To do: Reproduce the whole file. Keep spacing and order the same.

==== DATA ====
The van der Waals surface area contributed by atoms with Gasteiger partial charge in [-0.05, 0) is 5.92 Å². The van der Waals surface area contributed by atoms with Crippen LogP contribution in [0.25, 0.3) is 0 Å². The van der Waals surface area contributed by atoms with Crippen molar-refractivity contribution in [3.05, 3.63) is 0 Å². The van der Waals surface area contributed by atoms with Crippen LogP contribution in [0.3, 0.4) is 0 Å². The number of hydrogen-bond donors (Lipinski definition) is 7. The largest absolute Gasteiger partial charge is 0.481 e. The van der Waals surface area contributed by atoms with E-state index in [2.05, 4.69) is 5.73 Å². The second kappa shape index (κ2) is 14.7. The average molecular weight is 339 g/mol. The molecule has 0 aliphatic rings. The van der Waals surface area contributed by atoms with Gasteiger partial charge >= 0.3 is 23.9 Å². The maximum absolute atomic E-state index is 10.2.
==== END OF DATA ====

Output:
The van der Waals surface area contributed by atoms with Gasteiger partial charge in [-0.05, 0) is 5.92 Å². The van der Waals surface area contributed by atoms with Crippen LogP contribution in [0.25, 0.3) is 0 Å². The van der Waals surface area contributed by atoms with Crippen molar-refractivity contribution in [3.05, 3.63) is 0 Å². The van der Waals surface area contributed by atoms with Crippen LogP contribution in [0.3, 0.4) is 0 Å². The number of hydrogen-bond donors (Lipinski definition) is 7. The largest absolute Gasteiger partial charge is 0.481 e. The van der Waals surface area contributed by atoms with E-state index in [2.05, 4.69) is 5.73 Å². The second kappa shape index (κ2) is 14.7. The average molecular weight is 339 g/mol. The molecule has 0 aliphatic rings. The van der Waals surface area contributed by atoms with Gasteiger partial charge >= 0.3 is 23.9 Å². The maximum absolute atomic E-state index is 10.2.